The United States and Europe came to an agreement on Monday to increase sanctions against Russia. The increased sanctions will be in the sectors of finance, defense, and energy. Leaders in Britain, France, Germany, Italy, as well as President Obama had a video conference call to discuss the sanctionsTomorrow, the European Union will meet formally to consider the new plan. 

“They agreed on the importance of coordinated sanctions measures on Russia for its continued transfer of arms, equipment and fighters in eastern Ukraine, including since the crash, and to press Russia to end its efforts to destabilize the country and instead choose a diplomatic path to resolving the crisis,” Antony J. Blinken, the deputy national security adviser, told The New York Times.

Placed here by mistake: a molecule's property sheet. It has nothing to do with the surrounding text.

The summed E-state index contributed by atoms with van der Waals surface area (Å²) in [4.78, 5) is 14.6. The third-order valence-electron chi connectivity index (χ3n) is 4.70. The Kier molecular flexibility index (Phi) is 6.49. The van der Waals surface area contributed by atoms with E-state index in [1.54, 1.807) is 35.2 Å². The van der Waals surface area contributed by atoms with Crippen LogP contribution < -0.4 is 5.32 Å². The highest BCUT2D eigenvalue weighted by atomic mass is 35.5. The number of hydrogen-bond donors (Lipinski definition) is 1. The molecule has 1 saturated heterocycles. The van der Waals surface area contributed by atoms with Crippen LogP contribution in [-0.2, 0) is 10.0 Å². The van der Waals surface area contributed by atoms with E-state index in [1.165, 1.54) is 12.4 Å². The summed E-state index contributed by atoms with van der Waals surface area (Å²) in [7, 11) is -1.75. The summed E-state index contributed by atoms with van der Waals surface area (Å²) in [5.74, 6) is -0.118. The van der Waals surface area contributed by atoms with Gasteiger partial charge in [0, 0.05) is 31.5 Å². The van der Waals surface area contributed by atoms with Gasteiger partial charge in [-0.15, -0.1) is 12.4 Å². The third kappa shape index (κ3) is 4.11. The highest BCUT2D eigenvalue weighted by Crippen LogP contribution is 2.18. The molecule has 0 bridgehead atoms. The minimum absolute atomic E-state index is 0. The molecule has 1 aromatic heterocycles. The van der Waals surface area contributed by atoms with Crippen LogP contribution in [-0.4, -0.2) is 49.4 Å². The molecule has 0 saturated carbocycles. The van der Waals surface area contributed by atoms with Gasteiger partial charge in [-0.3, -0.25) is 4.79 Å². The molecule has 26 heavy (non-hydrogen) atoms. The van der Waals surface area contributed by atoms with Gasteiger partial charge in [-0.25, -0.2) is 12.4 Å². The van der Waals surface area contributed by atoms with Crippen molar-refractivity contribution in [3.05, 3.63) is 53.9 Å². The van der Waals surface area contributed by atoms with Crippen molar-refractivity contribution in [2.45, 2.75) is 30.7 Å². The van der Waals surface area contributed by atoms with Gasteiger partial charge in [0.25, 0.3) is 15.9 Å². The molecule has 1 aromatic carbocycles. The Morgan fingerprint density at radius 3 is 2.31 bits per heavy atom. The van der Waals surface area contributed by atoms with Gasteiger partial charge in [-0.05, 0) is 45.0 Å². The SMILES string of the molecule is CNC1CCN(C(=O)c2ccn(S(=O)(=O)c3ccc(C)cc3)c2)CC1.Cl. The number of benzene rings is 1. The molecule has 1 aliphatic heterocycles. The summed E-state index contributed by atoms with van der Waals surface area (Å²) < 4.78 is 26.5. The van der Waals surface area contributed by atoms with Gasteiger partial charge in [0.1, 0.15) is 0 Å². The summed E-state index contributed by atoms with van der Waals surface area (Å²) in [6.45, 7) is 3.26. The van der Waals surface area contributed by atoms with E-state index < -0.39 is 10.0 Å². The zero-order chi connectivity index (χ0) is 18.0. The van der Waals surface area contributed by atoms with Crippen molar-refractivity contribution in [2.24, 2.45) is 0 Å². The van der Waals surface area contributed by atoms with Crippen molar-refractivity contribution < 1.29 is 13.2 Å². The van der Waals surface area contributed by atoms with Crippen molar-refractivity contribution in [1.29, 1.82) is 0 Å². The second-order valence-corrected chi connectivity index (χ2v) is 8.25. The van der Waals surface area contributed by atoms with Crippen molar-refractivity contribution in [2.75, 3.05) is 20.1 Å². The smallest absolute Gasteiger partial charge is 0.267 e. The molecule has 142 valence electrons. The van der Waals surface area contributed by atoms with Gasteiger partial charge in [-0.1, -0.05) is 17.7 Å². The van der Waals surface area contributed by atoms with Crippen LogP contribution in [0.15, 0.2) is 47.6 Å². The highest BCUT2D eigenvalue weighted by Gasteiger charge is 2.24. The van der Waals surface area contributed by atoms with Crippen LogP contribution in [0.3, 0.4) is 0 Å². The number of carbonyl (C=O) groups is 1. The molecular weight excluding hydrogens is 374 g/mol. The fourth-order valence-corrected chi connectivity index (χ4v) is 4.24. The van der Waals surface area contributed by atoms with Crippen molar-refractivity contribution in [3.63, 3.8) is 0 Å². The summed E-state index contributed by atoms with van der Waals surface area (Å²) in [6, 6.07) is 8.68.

While these will certainly be increased sanctions, they will not target national gas. Thirty percent of Europe relies on Russia for natural gas, with some countries, like Greece, at a well over fifty percent dependence. There is also the risk of Russia issuing countersanctions.

While Europe and the U.S. may suffer themselves from increased economic sanctions, world leaders believe the new sanctions are necessary because of Russia's behavior towards the MH17 crash. Hannes Hesse, executive director of the German Engineering Federation, has said, "In light of the most recent escalation, new sanctions are unavoidable."